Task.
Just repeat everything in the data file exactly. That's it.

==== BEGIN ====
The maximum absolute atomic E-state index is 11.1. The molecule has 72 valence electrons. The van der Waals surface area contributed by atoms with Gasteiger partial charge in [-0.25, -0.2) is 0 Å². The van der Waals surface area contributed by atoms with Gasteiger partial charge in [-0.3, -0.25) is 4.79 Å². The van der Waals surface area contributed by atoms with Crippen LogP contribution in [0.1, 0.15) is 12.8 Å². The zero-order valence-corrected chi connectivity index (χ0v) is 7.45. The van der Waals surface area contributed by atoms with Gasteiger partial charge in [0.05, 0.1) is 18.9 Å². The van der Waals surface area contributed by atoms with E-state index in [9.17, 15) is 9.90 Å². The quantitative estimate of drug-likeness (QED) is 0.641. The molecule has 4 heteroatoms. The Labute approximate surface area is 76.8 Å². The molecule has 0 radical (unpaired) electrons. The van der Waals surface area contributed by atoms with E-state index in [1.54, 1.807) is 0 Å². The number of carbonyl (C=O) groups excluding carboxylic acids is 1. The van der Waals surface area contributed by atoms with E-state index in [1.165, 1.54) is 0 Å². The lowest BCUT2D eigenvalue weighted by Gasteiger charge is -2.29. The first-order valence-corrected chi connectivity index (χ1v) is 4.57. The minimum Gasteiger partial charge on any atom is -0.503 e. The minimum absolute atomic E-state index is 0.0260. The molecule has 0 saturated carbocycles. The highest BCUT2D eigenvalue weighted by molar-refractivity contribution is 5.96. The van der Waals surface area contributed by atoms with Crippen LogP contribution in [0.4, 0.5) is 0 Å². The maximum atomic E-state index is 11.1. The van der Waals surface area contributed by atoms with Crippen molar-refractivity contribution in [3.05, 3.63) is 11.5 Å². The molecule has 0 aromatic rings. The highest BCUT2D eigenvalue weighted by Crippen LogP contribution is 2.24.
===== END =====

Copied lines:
The maximum absolute atomic E-state index is 11.1. The molecule has 72 valence electrons. The van der Waals surface area contributed by atoms with Gasteiger partial charge in [-0.25, -0.2) is 0 Å². The van der Waals surface area contributed by atoms with Gasteiger partial charge in [-0.3, -0.25) is 4.79 Å². The van der Waals surface area contributed by atoms with Crippen LogP contribution in [0.1, 0.15) is 12.8 Å². The zero-order valence-corrected chi connectivity index (χ0v) is 7.45. The van der Waals surface area contributed by atoms with Gasteiger partial charge in [0.05, 0.1) is 18.9 Å². The van der Waals surface area contributed by atoms with E-state index in [9.17, 15) is 9.90 Å². The quantitative estimate of drug-likeness (QED) is 0.641. The molecule has 4 heteroatoms. The Labute approximate surface area is 76.8 Å². The molecule has 0 radical (unpaired) electrons. The van der Waals surface area contributed by atoms with E-state index in [1.54, 1.807) is 0 Å². The number of carbonyl (C=O) groups excluding carboxylic acids is 1. The van der Waals surface area contributed by atoms with E-state index in [1.165, 1.54) is 0 Å². The lowest BCUT2D eigenvalue weighted by Gasteiger charge is -2.29. The first-order valence-corrected chi connectivity index (χ1v) is 4.57. The minimum Gasteiger partial charge on any atom is -0.503 e. The minimum absolute atomic E-state index is 0.0260. The molecule has 0 saturated carbocycles. The highest BCUT2D eigenvalue weighted by molar-refractivity contribution is 5.96. The van der Waals surface area contributed by atoms with Crippen LogP contribution in [0.4, 0.5) is 0 Å². The maximum atomic E-state index is 11.1. The van der Waals surface area contributed by atoms with Crippen molar-refractivity contribution in [3.05, 3.63) is 11.5 Å². The molecule has 0 aromatic rings. The highest BCUT2D eigenvalue weighted by Crippen LogP contribution is 2.24.